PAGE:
Open Science & Open Scholarship - The Academic Data Science Alliance (ADSA) aims to nurture and support a community of researchers and educators who take responsibility for a just, equitable future where data science approaches are thoughtfully applied in all domains for the benefit of all.
ASM Journals Open Science - American Society for Microbiology (ASM) is the home for microbial scientists from around the globe to connect, learn, discover and prepare for the future. ASM and its 30,000 members partner with global organizations to solve the world’s most pressing challenges. We connect with millions of experts and harness their science to serve humanity.
ORFG Advances Efforts to Improve Research Output Tracking - In June of 2022, the Open Research Funders Group (ORFG) launched a public effort to improve research output tracking. We began by publishing an open letter to the community, outlining priority areas such as persistent identifiers (PIDs) and machine readable metadata, and recommended actions for funders, publishers, infrastructure providers, and other key actors. We then opened up a survey to receive community feedback, and reported publicly on the results in September of 2022.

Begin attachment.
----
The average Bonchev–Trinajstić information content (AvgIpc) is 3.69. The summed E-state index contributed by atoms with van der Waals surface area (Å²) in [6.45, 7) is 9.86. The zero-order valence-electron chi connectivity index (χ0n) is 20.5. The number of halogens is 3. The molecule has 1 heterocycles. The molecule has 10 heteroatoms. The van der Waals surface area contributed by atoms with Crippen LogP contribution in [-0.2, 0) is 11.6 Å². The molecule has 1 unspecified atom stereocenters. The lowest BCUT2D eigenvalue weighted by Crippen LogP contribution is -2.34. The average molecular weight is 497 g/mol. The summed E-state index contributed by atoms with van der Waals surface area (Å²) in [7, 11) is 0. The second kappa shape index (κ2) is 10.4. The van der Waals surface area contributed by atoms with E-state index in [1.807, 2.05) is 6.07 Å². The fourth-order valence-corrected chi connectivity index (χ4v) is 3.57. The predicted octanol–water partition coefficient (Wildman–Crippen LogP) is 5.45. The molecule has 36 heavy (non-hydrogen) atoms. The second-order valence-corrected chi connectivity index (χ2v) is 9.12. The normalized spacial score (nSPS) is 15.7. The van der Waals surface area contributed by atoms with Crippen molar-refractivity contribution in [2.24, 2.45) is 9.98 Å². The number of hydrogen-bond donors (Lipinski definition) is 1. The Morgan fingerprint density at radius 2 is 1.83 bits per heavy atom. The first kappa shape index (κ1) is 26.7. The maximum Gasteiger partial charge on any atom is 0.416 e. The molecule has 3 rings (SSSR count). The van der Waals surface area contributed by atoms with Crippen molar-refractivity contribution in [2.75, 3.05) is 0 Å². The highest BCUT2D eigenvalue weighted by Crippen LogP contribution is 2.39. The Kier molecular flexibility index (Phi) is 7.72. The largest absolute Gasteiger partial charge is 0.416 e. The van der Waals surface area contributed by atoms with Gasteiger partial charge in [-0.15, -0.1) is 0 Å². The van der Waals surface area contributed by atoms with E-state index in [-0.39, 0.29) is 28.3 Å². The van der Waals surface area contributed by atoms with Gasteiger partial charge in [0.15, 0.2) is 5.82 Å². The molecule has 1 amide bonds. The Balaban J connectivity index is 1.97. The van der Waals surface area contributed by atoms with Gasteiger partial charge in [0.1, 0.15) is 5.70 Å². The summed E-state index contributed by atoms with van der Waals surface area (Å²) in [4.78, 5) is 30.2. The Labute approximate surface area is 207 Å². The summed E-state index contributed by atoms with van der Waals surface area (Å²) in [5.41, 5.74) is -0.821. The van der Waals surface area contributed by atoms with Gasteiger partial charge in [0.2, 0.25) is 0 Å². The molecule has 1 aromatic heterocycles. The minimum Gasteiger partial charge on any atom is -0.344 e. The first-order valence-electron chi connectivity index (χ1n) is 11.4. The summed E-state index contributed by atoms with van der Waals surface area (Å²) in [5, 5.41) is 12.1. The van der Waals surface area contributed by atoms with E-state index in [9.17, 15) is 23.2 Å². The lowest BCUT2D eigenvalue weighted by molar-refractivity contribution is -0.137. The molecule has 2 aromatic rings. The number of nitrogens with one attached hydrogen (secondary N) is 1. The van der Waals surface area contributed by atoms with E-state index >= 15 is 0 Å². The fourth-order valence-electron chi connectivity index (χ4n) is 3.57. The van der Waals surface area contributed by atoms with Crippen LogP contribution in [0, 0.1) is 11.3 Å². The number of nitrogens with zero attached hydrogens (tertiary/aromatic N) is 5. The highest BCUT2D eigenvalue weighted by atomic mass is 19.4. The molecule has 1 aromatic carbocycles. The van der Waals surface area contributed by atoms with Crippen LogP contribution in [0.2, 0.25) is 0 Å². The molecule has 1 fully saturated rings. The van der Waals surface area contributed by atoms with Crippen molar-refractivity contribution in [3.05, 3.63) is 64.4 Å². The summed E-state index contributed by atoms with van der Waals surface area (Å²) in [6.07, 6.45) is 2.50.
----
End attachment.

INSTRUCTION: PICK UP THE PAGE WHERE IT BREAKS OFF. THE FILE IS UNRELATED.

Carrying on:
Provided by Caitlin Carter
HELIOS + PID Community Partnership authored by Zach ChandlerZach Chandler - This document is a survey of the open science scholarly communications landscape originally drafted for the HELIOS Infrastructure working group. It lays out an argument for universities to partner with non-profit PID providers to advance open science aims.
1:15 pm - 1:30 pm: Debriefing & Paving the Way: A Moderator’s Perspective